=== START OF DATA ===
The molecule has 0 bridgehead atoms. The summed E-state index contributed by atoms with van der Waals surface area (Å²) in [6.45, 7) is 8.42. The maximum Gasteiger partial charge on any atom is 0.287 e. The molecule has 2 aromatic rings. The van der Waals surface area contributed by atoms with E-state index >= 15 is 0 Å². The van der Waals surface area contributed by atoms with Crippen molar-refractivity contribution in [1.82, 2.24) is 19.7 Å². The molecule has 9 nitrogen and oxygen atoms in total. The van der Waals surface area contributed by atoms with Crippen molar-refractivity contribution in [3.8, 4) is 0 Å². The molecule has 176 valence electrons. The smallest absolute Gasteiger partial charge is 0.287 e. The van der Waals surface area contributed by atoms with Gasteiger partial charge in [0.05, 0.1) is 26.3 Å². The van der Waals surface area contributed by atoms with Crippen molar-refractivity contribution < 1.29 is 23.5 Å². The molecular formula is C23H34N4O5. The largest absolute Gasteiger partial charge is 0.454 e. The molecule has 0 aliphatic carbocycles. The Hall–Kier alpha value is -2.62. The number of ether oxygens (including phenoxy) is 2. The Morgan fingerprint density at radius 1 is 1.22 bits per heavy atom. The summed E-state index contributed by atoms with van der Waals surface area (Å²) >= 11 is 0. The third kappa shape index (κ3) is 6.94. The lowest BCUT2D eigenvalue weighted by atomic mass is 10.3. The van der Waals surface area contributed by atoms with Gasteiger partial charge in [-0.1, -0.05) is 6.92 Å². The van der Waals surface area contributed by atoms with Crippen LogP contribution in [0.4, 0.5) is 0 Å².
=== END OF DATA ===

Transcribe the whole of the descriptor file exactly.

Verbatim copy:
The molecule has 0 bridgehead atoms. The summed E-state index contributed by atoms with van der Waals surface area (Å²) in [6.45, 7) is 8.42. The maximum Gasteiger partial charge on any atom is 0.287 e. The molecule has 2 aromatic rings. The van der Waals surface area contributed by atoms with E-state index >= 15 is 0 Å². The van der Waals surface area contributed by atoms with Crippen molar-refractivity contribution in [1.82, 2.24) is 19.7 Å². The molecule has 9 nitrogen and oxygen atoms in total. The van der Waals surface area contributed by atoms with Crippen molar-refractivity contribution in [3.8, 4) is 0 Å². The molecule has 176 valence electrons. The smallest absolute Gasteiger partial charge is 0.287 e. The van der Waals surface area contributed by atoms with Gasteiger partial charge in [0.05, 0.1) is 26.3 Å². The van der Waals surface area contributed by atoms with Crippen molar-refractivity contribution < 1.29 is 23.5 Å². The molecular formula is C23H34N4O5. The largest absolute Gasteiger partial charge is 0.454 e. The molecule has 0 aliphatic carbocycles. The Hall–Kier alpha value is -2.62. The number of ether oxygens (including phenoxy) is 2. The Morgan fingerprint density at radius 1 is 1.22 bits per heavy atom. The summed E-state index contributed by atoms with van der Waals surface area (Å²) >= 11 is 0. The third kappa shape index (κ3) is 6.94. The lowest BCUT2D eigenvalue weighted by atomic mass is 10.3. The van der Waals surface area contributed by atoms with Gasteiger partial charge in [-0.1, -0.05) is 6.92 Å². The van der Waals surface area contributed by atoms with Crippen LogP contribution in [0.4, 0.5) is 0 Å².